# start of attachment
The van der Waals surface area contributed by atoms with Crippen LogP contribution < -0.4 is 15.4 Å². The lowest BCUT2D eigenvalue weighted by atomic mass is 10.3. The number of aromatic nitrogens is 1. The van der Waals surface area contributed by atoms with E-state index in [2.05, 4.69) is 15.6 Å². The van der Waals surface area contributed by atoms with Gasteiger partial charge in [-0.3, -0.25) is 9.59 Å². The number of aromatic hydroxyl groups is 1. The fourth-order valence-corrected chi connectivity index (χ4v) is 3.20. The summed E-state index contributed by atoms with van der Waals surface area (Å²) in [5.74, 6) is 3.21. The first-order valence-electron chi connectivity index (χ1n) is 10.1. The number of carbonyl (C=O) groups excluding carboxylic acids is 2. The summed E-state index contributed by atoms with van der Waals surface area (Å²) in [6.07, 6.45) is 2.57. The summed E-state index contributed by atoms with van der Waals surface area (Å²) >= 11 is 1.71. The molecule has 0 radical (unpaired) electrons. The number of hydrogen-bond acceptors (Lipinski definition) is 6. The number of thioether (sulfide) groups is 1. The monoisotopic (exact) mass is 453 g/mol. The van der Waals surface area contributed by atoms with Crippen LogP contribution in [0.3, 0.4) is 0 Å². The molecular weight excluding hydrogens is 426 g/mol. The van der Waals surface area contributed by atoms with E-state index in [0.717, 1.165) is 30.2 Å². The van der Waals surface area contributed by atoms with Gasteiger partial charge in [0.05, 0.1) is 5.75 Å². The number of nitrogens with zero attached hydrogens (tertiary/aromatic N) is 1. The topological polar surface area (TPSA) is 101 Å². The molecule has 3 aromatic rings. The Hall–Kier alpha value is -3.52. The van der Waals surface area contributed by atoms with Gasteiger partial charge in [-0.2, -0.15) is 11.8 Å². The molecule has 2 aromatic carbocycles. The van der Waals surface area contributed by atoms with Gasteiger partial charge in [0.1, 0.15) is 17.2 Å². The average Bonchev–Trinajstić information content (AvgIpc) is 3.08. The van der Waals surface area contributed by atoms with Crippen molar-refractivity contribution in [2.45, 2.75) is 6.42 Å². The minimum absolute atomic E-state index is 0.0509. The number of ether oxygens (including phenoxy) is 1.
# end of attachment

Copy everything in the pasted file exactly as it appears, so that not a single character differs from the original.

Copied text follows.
The van der Waals surface area contributed by atoms with Crippen LogP contribution < -0.4 is 15.4 Å². The lowest BCUT2D eigenvalue weighted by atomic mass is 10.3. The number of aromatic nitrogens is 1. The van der Waals surface area contributed by atoms with E-state index in [2.05, 4.69) is 15.6 Å². The van der Waals surface area contributed by atoms with Gasteiger partial charge in [-0.3, -0.25) is 9.59 Å². The number of aromatic hydroxyl groups is 1. The fourth-order valence-corrected chi connectivity index (χ4v) is 3.20. The summed E-state index contributed by atoms with van der Waals surface area (Å²) in [5.74, 6) is 3.21. The first-order valence-electron chi connectivity index (χ1n) is 10.1. The number of carbonyl (C=O) groups excluding carboxylic acids is 2. The summed E-state index contributed by atoms with van der Waals surface area (Å²) in [6.07, 6.45) is 2.57. The summed E-state index contributed by atoms with van der Waals surface area (Å²) >= 11 is 1.71. The molecule has 0 radical (unpaired) electrons. The number of hydrogen-bond acceptors (Lipinski definition) is 6. The number of thioether (sulfide) groups is 1. The monoisotopic (exact) mass is 453 g/mol. The van der Waals surface area contributed by atoms with Crippen LogP contribution in [0.3, 0.4) is 0 Å². The molecular weight excluding hydrogens is 426 g/mol. The van der Waals surface area contributed by atoms with E-state index in [0.717, 1.165) is 30.2 Å². The van der Waals surface area contributed by atoms with Gasteiger partial charge in [0.05, 0.1) is 5.75 Å². The number of nitrogens with zero attached hydrogens (tertiary/aromatic N) is 1. The topological polar surface area (TPSA) is 101 Å². The molecule has 3 aromatic rings. The Hall–Kier alpha value is -3.52. The van der Waals surface area contributed by atoms with Gasteiger partial charge in [-0.2, -0.15) is 11.8 Å². The molecule has 2 aromatic carbocycles. The van der Waals surface area contributed by atoms with Gasteiger partial charge in [0.1, 0.15) is 17.2 Å². The average Bonchev–Trinajstić information content (AvgIpc) is 3.08. The van der Waals surface area contributed by atoms with Crippen molar-refractivity contribution in [2.45, 2.75) is 6.42 Å². The minimum absolute atomic E-state index is 0.0509. The number of ether oxygens (including phenoxy) is 1.